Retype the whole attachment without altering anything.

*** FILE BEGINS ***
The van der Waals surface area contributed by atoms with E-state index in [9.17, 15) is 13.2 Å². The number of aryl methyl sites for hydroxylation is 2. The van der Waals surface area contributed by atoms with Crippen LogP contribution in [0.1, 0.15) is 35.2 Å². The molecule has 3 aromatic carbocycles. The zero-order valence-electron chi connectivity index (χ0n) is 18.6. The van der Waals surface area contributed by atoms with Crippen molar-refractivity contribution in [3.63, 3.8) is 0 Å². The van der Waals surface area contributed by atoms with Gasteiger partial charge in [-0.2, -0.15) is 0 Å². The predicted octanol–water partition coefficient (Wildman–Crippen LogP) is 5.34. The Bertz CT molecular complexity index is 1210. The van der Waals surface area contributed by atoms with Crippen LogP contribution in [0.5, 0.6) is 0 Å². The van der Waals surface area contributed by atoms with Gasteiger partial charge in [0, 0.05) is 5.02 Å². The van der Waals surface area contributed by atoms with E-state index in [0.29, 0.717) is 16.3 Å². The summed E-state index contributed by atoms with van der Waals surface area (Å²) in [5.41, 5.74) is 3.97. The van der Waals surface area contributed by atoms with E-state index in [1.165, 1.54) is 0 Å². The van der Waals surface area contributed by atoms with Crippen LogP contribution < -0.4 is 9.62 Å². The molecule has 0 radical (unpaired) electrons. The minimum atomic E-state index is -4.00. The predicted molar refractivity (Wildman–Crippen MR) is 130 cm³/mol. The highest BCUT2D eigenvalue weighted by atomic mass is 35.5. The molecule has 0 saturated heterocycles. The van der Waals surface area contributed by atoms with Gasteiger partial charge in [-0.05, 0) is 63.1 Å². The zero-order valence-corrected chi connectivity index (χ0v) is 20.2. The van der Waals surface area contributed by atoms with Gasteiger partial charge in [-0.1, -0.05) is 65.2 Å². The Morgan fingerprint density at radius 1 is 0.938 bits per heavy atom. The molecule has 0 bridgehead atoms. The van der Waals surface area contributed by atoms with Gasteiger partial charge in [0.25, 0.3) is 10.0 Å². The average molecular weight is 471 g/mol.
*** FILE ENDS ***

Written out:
The van der Waals surface area contributed by atoms with E-state index in [9.17, 15) is 13.2 Å². The number of aryl methyl sites for hydroxylation is 2. The van der Waals surface area contributed by atoms with Crippen LogP contribution in [0.1, 0.15) is 35.2 Å². The molecule has 3 aromatic carbocycles. The zero-order valence-electron chi connectivity index (χ0n) is 18.6. The van der Waals surface area contributed by atoms with Crippen molar-refractivity contribution in [3.63, 3.8) is 0 Å². The van der Waals surface area contributed by atoms with Gasteiger partial charge in [-0.2, -0.15) is 0 Å². The predicted octanol–water partition coefficient (Wildman–Crippen LogP) is 5.34. The Bertz CT molecular complexity index is 1210. The van der Waals surface area contributed by atoms with Crippen LogP contribution in [0.5, 0.6) is 0 Å². The van der Waals surface area contributed by atoms with Gasteiger partial charge in [0, 0.05) is 5.02 Å². The van der Waals surface area contributed by atoms with E-state index in [0.29, 0.717) is 16.3 Å². The summed E-state index contributed by atoms with van der Waals surface area (Å²) in [5.41, 5.74) is 3.97. The van der Waals surface area contributed by atoms with E-state index in [1.165, 1.54) is 0 Å². The van der Waals surface area contributed by atoms with Crippen LogP contribution < -0.4 is 9.62 Å². The molecule has 0 radical (unpaired) electrons. The minimum atomic E-state index is -4.00. The predicted molar refractivity (Wildman–Crippen MR) is 130 cm³/mol. The highest BCUT2D eigenvalue weighted by atomic mass is 35.5. The molecule has 0 saturated heterocycles. The van der Waals surface area contributed by atoms with Gasteiger partial charge in [-0.05, 0) is 63.1 Å². The zero-order valence-corrected chi connectivity index (χ0v) is 20.2. The van der Waals surface area contributed by atoms with Gasteiger partial charge in [-0.1, -0.05) is 65.2 Å². The Morgan fingerprint density at radius 1 is 0.938 bits per heavy atom. The molecule has 0 bridgehead atoms. The van der Waals surface area contributed by atoms with Gasteiger partial charge in [0.25, 0.3) is 10.0 Å². The average molecular weight is 471 g/mol.